A quarter of a century has passed [since World War I], exactly a quarter, just one generation, and the virus of the same madness has broken out. This epidemic has started in the same inhuman way. Again, bombs are being dropped on civilians. Again, ships carrying peaceful travelers are being destroyed. Schools are shattered and children's bodies torn apart.

Of course, this war did not start just yesterday. Already in 1936, the evil germs were sprouting... Violence was rampant. Destruction was justified by citing the most astounding reasons. As often happens, the biggest missiles exploded when public opinion least expected them…

On August 1st, 1914, we were in a temple, on September 1st, 1939 we were up in the Himalayas. Both—temples. Back then we were not ready to believe in such human madness, and now also the heart does not want to admit that a new horror has been born…

Once more, we will turn to art to remind us that destruction is unacceptable, once more we will hope that at least now humanity will understand what true values are, ​​and what is the purpose of human evolution.

September 3, 1939, Himalaya

Biographical Facts

homeBioImg homeArchivePhotosImg

1874Born in St.Petersburg
1893–1898Studied in the Imperial Art Academy
1906–1916Director of the Drawing School of Imperial Society for Encouragement of Arts. Exhibited in major European cities
1917–1919Karelia, Scandinavia, London
1920–1923President Founder of the Master Institute & Roerich Museum in New York, exhibitions across the U.S.A. in more than 20 cities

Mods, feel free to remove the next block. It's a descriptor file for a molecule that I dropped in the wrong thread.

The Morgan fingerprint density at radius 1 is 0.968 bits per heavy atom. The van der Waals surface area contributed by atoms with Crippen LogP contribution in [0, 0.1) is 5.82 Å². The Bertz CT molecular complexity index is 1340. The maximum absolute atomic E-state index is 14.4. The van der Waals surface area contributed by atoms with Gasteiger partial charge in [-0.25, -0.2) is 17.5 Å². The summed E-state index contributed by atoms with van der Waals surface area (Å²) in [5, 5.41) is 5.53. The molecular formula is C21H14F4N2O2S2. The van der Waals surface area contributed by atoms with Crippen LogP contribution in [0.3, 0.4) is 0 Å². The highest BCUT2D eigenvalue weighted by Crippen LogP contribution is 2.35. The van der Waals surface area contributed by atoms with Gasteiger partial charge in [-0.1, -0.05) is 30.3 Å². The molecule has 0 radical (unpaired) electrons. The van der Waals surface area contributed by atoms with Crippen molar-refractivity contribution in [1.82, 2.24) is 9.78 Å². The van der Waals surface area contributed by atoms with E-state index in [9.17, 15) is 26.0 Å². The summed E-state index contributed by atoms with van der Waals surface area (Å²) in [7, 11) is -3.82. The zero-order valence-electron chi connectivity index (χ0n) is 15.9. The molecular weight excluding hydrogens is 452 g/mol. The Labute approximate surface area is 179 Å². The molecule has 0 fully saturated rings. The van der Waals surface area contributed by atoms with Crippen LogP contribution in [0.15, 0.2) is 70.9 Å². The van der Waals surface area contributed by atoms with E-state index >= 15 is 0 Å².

1923–1928Expedition to Central Asia: Sikkim, Kashmir, Ladakh, Chinese Turkestan, Altai, Mongolia, crossing Tibet from North to South
1929–1947Settled in Naggar, Kullu Valley, India
1934–1935Expedition in Manchuria and Inner Mongolia
1935The Roerich Pact signed in the White House by twenty one countries
1947Passed away in Naggar

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Below: Nicholas Roerich preparing for crossing the Gobi and Tibet from north (Ulaan-Bator) to south (Sikkim). Photo taken early April of 1927

Browse the photos »


Video clips

Below: Nicholas Roerich in Darjeeling, India, soon after his expedition in Central Asia. Photo taken in the Fall of 1928

Watch the clips »



Our archive holds tens of thousands of items of correspondence pertaining to Nicholas Roerich's artistic and other activities.

Browse the correspondence »


The Roerich Pact

A visionary and idealist, Roerich promoted peace and the protection of the world's cultural heritage, the unity of religions, and the notion that the creative people of the world bear the responsibility to save the world.

During the nineteen-twenties, he composed a treaty for protection of the historic monuments, museums, scientific, artistic, educational and cultural institutions in time of peace as well as in war.

Nowadays the Roerich Pact movement is especially popular in Latin America—check and watch the video.

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Gift Shop


Prints »   Large size prints »   Books »


January, 2012

What a treasure the Roerich Museum is! A wonderfully immersive experience to be surrounded by his art and artifacts in such relaxed, inviting and densely adorned surroundings.